[Deathpenalty] death penalty news----ARIZONA
rhalperi at smu.edu
Sat Aug 13 21:49:24 CDT 2011
Peoria woman who faced death penalty sues after case thrown out
A Peoria woman who once faced the death penalty is suing authorities who had
accused her of murdering a 4-month-old boy.
After years of fighting for her innocence, a Maricopa County Superior Court
judge last year dismissed the murder case against Lisa Randall after an expert
debunked the county medical examiner's findings.
Police, prosecutors and medical examiners had said the baby died after
suffering blunt-force trauma to the head and that Randall was responsible.
Randall, 50, was babysitting Dillon Uutela in April 2007 when she said she
found the baby pale and unresponsive on her living room floor. Randall said she
had placed Dillon on a blanket as she tended to other children at her home
day-care. Now, Randall is suing Peoria, Maricopa County, the County Attorney's
Office, former County Attorney Andrew Thomas, a deputy county attorney, a
county medical examiner and a Peoria police detective who investigated Dillon's
death for compensatory damages and attorneys' fees.
The Peoria mother of 5, whose daughter and ex-husband are plaintiffs in the
suit, sought $12.6 million in a January notice of claim, which is a precursor
to a lawsuit.
Peoria and the county would not comment on the suit Wednesday. Thomas did not
return messages. An attorney representing Randall also did not return calls.
Police reports and court records show Randall has maintained her innocence
since her first conversation with a Peoria police detective four years ago. She
had questioned whether Dillon's high fever in the days before his death, or
perhaps a recent shot, might have made him ill.
"I knew I could stand before God, and I know I didn't do anything wrong,"
Randall previously told The Republic.
But officials were troubled by what they believed to be evidence of abuse,
specifically a fatal blow. Eight months after Dillon's death, a grand jury
indicted Randall, and police arrested her. Prosecutors sought the death
For 2 years, Randall's future seemed grim.
She spent more than 6 months in jail.
Her attorney sought medical experts who said Dillon's illness might have caused
the injuries noted by county medical examiners. The experts said a crack in
Dillon's skull mentioned in the autopsy report was natural for an infant and
that brain swelling could have caused skull fractures and bleeding.
"I can see this as a not-guilty verdict at trial," Superior Court Judge Gary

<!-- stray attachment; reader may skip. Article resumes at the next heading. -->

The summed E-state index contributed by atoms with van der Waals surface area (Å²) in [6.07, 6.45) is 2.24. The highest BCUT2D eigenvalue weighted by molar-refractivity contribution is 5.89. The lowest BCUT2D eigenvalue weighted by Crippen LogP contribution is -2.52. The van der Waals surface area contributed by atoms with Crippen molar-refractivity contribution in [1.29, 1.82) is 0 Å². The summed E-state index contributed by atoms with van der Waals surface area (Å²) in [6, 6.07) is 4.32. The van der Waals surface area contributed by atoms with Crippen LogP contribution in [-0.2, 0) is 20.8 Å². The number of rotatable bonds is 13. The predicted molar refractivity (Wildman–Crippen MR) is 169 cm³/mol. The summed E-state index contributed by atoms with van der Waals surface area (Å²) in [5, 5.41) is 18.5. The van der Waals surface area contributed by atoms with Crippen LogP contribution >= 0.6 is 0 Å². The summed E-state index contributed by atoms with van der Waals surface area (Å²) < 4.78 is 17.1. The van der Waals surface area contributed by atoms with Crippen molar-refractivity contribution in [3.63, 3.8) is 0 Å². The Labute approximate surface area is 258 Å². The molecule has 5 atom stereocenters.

Donahoe said in 2008 after hearing 2 days of testimony from detectives and
doctors. "And even if they find her guilty, I'm not sure I've got substantial
evidence that this is a death-penalty case."
The questions would continue. The case was briefly dismissed in 2008 before the
County Attorney's Office again filed charges.
Donahoe ruled there wasn't enough evidence to keep Randall in jail, and she was
released with electronic monitoring.
2 years later, then-County Attorney Thomas resigned to run for attorney general
and Rick Romley took over as the county's interim top prosecutor. Romley asked
for a review of death-penalty cases.
A deputy county attorney soon filed a motion to withdraw a recommendation that
Randall face the death penalty.
Then new information from an expert that prosecutors had consulted would change
"I cannot support the cause of death as being blunt-force trauma of the head
and neck," an Oregon medical examiner wrote in a June 2010 letter to
prosecutors. "Not only is the conclusion unsupported, but I feel most of the
observations leading to that conclusion are in error."
A prosecutor filed a motion to dismiss the case after a panel of county
attorneys voted 8-0 that there was no reasonable likelihood of conviction.
Weeks later, Superior Court Judge Michael Kemp made a rare decision. He ruled
the case against Randall be permanently tossed.
"The interests of justice will be served by a dismissal with prejudice," Kemp
But Randall was left with a significant burden.
Her legal bills totaled nearly $220,000, and she had lost her husband and her
home, according to a January notice of claim.
"It devastated my entire family," Randall said.
"I've always believed in the system, always had people in my life who were in
law enforcement. They didn't want the truth. They wanted a win," she said.
"When this is all over I'm taking my family and leaving. This is not my home
(source: Arizona Republic)
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